This fall, at Mississippi State University, I will start the second year of my Master’s program in Applied Anthropology with a focus in bioarchaeology, and the first year of my Doctoral program in Biological Sciences. My research will involve the analysis and reconstruction of the oral microbiome from ancient dental calculus, from several different samples. These samples will be analyzed in order to examine the health of individuals in the past, as well as to determine the changes in microbial composition that occurred over time. This summer, I interned with Dr. Heather Jordan in her microbiology laboratory in the Department of Biological Sciences at Mississippi State University. One of the focuses of Dr. Jordan’s research is microbial ecology, and her work involves genomics, transcriptomics, and next-generation sequencing to examine how microbial communities function, affect fitness, and impact host health. Additionally, Dr. Jordan works with Mycobacterium ulcerans, as well as examining postmortem changes in microbial community structure.
During this internship I was trained in different methodologies, and worked on focusing and refining the research goals for my thesis. The methods that I learned, and subsequently practiced, will be employed during the data collection and analysis stage of my thesis work. The first techniques that I worked on were the extraction and isolation of DNA from soil and microbial samples, as well as using DNA cleanup kits to further concentrate the DNA and remove chemical compounds. These processes are performed to destroy the bacterial cells, remove all organic and chemical contaminants, and concentrate the DNA so that it can be used in downstream applications such as quantitative polymerase chain reaction (qPCR), 16S metagenomic sequencing, or whole genome sequencing. In addition to soil samples, I also worked with several dental calculus samples from early 20th century burials. The DNA was extracted from these samples, and a portion was sent for metagenomic sequencing, while another portion was used to determine if specific pathogenic bacteria such as Treponema denticola, Porphyromonas gingivalis, and Streptococcus pneumonia were present. This was performed using PCR, in conjunction with specific bacterial primers, and running the results on a gel electrophoresis machine. Based on the results from the gel, we were able to determine if the bacteria we were looking for were present.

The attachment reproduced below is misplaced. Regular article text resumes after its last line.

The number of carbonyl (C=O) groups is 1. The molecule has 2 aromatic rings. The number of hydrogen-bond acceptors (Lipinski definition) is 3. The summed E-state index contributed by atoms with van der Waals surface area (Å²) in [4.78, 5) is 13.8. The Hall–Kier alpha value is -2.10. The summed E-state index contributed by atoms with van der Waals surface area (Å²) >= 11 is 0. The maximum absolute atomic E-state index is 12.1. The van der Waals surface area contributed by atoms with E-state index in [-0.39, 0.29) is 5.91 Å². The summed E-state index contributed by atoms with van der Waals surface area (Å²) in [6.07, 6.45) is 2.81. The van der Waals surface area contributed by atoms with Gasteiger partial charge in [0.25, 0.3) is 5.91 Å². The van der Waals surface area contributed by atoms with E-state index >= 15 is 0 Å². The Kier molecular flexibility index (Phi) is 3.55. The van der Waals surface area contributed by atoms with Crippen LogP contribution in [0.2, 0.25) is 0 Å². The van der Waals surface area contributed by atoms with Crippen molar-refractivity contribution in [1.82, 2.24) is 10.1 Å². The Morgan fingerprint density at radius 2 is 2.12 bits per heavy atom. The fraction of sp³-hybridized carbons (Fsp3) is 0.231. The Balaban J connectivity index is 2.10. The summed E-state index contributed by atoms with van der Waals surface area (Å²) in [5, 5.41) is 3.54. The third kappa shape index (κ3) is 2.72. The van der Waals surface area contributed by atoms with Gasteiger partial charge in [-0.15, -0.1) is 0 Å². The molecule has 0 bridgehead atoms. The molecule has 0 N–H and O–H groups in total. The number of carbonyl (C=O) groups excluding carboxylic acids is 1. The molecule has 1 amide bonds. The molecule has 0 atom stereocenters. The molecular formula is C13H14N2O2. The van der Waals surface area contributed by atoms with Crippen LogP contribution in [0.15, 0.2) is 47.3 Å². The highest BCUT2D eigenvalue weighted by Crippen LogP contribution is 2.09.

My time spent in Dr. Jordan’s lab has been incredibly beneficial to not only my immediate research goals, but my eventual career as a scientist and researcher. These research methods and techniques will be crucial to my thesis, and will allow me to cross departmental lines to conduct research into an area of which we know very little. I am very grateful to receive this training, and look forward to implementing it in future research endeavors.
Bioarchaeology Graduate Student